confused on when to give grit and first scraps

samana

In the Brooder
8 Years
Mar 30, 2011
46
3
34
I opened my manna pro chick grit bag and the size of it is huge! It also says wait until 2 weeks.

BUT..everyone here says you can give scraps at 3-5 days old, and now another BUT...you have to provide grit a day or so ahead of time before giving scraps. Am I missing something haha?

So how does this work?? - do I crush it for them so it's more like sand? Do I give them scraps that don't need grit? (And what would those be, soft stuff like bread or milk??) I am really looking forward to giving them scraps. My chicks are 5 days old.

As a side question - I've seen lists of safe scraps for chickens, is everything on those lists safe for baby chicks or should I stick with things I feel are easier, softer food (and not something hard like raw cabbage or something).
 

Ridgerunner

Crossing the Road
12 Years
Feb 2, 2009
26,792
18,688
857
Southeast Louisiana
I provide grit at three days age, but I just gather coarse sand from the run and put it in the brooder. You can probably sift through that stuff and just give them the smaller bits or you can crush it to sand-sized pieces. Other than things like yogurt or boiled eggs, they should get grit before you feed them any treats.

You should give them either things that are pretty small or things like a cabbage leaf that they have to peck out small chunks. What you want to avoid is something like blades of grass that can get wrapped around and stuck in their crop. If they have grit, they can handle grass and such, but you don't want it to get wadded up and cause an impacted crop. Little 1/2" or so bits of grass are fine, just don't give a lot.

Also, don't be surprised if they don't rush over and eat whatever you put in. A lot of the time, they are scared of new things and it takes a while for one to build up the courage to try thngs. But once one tries it, the others get brave real fast.

Last summer, I gathered a cup full of corn ear worms when harvesting my sweet corn. I dumped them out near my 11 week old chicks that had been free ranging a few weeks. They gathered around to look at them and some would slowly approach. Then a worm would wiggle and they would run away. Slowly, some would start approaching ever so carefully, then another worm would move. Finally, one got the courage up to try one. Within 30 seconds, all the worms were gone.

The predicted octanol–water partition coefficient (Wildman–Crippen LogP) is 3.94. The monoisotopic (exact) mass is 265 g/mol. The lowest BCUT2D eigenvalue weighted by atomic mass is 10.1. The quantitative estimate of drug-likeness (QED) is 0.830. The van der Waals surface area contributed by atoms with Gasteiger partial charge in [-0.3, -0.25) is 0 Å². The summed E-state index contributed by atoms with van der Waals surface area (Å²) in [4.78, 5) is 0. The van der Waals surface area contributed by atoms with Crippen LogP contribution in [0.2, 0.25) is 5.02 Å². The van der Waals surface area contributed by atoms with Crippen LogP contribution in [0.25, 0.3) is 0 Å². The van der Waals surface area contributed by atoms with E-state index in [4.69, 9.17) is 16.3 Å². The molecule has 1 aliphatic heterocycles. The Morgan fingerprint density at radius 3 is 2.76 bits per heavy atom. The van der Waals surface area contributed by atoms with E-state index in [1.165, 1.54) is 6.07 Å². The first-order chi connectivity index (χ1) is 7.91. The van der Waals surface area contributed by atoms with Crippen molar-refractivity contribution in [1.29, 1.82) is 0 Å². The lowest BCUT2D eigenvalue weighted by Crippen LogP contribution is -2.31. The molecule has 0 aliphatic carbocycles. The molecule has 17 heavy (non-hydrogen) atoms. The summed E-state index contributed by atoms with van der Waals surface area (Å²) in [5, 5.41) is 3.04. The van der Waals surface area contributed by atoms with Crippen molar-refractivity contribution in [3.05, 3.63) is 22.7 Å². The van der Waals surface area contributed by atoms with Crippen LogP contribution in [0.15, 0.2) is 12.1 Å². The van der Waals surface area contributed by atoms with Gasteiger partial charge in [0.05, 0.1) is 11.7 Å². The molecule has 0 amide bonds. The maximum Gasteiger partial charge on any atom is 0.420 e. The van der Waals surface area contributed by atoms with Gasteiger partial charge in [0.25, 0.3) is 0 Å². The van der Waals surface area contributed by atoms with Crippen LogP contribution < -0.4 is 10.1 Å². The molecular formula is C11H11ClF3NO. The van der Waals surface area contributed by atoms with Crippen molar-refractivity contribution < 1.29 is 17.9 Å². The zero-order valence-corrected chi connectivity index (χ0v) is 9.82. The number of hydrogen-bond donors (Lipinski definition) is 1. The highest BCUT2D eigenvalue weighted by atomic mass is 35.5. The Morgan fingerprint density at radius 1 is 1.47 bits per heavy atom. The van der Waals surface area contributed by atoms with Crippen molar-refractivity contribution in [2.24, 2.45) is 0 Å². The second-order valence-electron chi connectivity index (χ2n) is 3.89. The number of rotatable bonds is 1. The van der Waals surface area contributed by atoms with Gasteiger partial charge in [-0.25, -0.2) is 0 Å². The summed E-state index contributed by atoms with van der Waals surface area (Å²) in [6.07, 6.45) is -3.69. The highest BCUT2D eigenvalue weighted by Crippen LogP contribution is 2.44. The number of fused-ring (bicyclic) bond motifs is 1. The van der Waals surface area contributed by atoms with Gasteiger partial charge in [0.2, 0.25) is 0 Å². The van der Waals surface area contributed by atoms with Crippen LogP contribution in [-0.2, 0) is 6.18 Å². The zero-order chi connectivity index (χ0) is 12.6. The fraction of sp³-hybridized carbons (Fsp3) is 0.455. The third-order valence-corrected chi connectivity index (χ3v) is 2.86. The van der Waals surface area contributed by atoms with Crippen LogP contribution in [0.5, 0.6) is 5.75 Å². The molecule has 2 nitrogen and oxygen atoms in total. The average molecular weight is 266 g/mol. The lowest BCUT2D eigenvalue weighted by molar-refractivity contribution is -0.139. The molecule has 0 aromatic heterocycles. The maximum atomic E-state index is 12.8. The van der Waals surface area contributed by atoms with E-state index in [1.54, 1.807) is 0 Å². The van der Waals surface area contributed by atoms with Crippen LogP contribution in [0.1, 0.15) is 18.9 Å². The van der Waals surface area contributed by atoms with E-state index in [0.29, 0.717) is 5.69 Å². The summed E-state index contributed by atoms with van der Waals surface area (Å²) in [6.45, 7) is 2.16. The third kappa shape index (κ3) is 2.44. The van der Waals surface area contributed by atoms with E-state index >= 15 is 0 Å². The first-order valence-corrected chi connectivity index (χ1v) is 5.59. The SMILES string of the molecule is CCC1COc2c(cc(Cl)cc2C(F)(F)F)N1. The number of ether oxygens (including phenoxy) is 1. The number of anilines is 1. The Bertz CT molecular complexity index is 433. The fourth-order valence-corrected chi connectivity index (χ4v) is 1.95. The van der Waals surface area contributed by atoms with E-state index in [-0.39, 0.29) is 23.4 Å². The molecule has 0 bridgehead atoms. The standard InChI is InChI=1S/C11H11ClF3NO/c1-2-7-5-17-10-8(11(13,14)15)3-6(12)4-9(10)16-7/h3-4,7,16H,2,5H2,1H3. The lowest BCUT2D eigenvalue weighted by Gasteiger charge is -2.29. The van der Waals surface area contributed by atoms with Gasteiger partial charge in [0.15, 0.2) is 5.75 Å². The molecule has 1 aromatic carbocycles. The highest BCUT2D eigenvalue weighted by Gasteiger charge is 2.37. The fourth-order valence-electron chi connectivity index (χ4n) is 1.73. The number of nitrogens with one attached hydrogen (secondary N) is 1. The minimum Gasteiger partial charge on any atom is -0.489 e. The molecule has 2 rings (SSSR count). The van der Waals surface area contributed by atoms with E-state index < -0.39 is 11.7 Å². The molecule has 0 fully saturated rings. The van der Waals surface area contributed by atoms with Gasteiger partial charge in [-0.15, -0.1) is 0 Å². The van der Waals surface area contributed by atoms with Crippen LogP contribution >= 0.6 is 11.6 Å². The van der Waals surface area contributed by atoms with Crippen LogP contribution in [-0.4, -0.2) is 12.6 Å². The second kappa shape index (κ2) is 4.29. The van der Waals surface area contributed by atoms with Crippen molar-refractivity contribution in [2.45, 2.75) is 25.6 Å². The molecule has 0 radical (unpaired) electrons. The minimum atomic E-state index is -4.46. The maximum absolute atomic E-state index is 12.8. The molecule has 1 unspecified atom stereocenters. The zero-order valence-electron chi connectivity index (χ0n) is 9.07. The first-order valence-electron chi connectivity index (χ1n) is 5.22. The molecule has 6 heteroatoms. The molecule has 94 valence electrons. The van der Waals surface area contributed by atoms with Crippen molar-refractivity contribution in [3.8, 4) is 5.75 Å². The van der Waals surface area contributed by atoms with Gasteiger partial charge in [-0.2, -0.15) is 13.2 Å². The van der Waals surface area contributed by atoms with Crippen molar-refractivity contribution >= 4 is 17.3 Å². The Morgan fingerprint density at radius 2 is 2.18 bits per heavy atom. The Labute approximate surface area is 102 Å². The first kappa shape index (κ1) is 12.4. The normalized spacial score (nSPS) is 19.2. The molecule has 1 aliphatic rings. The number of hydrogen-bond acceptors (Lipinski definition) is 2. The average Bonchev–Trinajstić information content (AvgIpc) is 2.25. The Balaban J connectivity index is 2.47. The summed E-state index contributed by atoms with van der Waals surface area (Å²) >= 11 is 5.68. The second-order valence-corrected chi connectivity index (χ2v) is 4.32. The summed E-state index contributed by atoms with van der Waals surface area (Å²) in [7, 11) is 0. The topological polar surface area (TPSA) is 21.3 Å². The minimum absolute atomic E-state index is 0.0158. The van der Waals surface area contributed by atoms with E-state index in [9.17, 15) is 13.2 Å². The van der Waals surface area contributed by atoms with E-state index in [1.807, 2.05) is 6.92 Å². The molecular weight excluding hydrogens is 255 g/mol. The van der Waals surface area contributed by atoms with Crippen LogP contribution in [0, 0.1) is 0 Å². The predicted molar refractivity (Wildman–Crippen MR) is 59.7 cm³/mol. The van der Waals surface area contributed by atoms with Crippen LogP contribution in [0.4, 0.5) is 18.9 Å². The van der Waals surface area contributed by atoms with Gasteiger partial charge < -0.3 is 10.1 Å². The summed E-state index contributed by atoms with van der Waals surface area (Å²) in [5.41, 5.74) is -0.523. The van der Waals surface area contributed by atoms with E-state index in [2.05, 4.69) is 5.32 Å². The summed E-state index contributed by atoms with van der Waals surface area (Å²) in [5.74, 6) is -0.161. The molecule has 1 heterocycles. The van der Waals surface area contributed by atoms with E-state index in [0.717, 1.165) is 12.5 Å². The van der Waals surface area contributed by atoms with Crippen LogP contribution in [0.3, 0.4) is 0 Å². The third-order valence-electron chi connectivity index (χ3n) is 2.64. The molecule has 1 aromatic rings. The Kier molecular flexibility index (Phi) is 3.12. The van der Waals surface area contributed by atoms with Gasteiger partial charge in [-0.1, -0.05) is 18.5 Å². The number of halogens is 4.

samana

In the Brooder
8 Years
Mar 30, 2011
46
3
34
Ok I will try hammering it a bit to get the grit finer.

Why would the bag suggest not to use until 2 weeks?

I have read some chicks will stuff themselves with too much grit and can die- would this be why they say to wait? Should I be waiting?

Eager to get started on the scraps but nervous about it all, so new to all this, thanks for the input I do appreciate it
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homesteadinmama

Chirping
8 Years
Mar 30, 2011
199
2
99
Merrimack
You can put it in there. It may take them til they are 2 weeks to be brave enough to actually eat any
wink.png
They shouldn't OD on it, they will eat just what they want. Might even have more fun dusting in it than eating it. Good luck!
smile.png
 

Ridgerunner

Crossing the Road
12 Years
Feb 2, 2009
26,792
18,688
857
Southeast Louisiana
Quote:
No, for two reasons.

1. Egg shells are just not hard enough to grind much of anything else up. They will not work as grit. Same with oyster shell. Oyster shell does not work as grit with much of anything. The chicken's digestive tract has acid in it, just like humans, and that acid dissolves the oyster shell. I'm not sure how well that acid would dissolve egg shells, but I suspect it would. So egg shells and oyster shell should not be used as grit with any aged chicken. It just does not work.

2. Egg shells contain a lot of calcium. If growing chicks get an excess of calcium, it can damage their kidneys or cause bone deformation. That is why you do not feed Layer to growing chicks.
 

CariLynn

Songster
9 Years
Aug 23, 2010
232
5
101
State of confusion
We gave our peeps grit by the first week, mine are with a hen and she has been really good about showing them that if the tall humanoid comes over, she has food and will be throwing something yummy inside. She will also shake things apart for the peeps. I do watch on some things and try to give more soft food than anything that would take pecking and pulling apart.
 

jcf3202

Songster
10 Years
Apr 16, 2010
203
12
149
Echo Spring Acres ~ SW PA
Glad you asked this, I was searching on here for the same question. I've read that you can buy Parakeet grit at a pet store to use, it's supposed to be crushed finer. I'll be running to the pet store in a few hours to look at it. If you want, I can let you know what I find out.
 
Valley Hatchery

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